TruScribe’s Spoken Messaging Advice

Do you love public speaking?  Is the first feeling you get after hearing that you’ll be giving a speech best described as “joyful exuberance?”  Congratulations!  That’s great.  Unfortunately, most people feel quite differently.  That’s why TruScribe wants to impart some tips to make sure preparing for your speech or presentation is a calm, straightforward experience.

Let’s start with the content itself.  In this section, you’ll notice a bit of overlap with our blog post and accompanying videos on writing for voiceover—be sure to check those out for important insights.  After all, public speaking isn’t far off of writing voiceover (for yourself).  So, where do you start?

It Always Starts with Audience

First and always, start by thinking about your audience.  Will it be fairly homogenous—all engineers, say?  Or will you be presenting in front of all sorts of people, without a unifying background?  These questions should hopefully help you evaluate your content’s specificity, how much explanation will be required for your core concepts, and so forth.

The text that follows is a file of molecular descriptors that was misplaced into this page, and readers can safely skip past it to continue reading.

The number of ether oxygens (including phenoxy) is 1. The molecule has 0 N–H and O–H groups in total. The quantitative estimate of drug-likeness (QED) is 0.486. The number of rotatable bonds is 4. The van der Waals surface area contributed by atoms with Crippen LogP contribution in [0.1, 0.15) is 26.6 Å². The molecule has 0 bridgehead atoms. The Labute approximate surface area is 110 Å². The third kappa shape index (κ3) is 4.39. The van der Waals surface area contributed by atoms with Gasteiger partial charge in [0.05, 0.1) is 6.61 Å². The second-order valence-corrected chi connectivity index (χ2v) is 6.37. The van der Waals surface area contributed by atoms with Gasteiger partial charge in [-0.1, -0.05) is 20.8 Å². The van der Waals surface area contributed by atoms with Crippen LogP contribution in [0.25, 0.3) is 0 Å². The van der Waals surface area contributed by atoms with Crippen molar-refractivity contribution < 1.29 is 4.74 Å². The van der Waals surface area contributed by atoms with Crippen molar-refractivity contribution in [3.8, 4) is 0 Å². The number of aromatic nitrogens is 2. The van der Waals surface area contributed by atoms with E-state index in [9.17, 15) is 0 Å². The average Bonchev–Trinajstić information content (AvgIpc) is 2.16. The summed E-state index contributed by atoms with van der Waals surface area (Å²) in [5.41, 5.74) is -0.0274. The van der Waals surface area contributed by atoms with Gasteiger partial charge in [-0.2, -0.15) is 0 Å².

Our recommendation is to write your first draft, without thinking too much about it.  Now, show it to someone that has limited or no knowledge of the topic.  Ideally, read it to them, as this can be your first check on word choice and how easy our text is to read aloud—more on that later.

Take note of where and when you lost your listening partner. These are the times where your explanations were insufficient, or confusing. If you can’t find someone to read with, for whatever reason, don’t worry.  You can actually be your own sounding board.  How? Substitute another word for the one you’re explaining. 

Listen Differently

Consider a word from a different language, like “flugzeug.”  It means airplane in German, but it’s not the meaning that’s useful—it’s the strangeness.  The best words will come from languages you don’t speak, or ones you make up.   It just needs to stand out enough to make you think: If this was the word that my speech was about, how well did I explain it?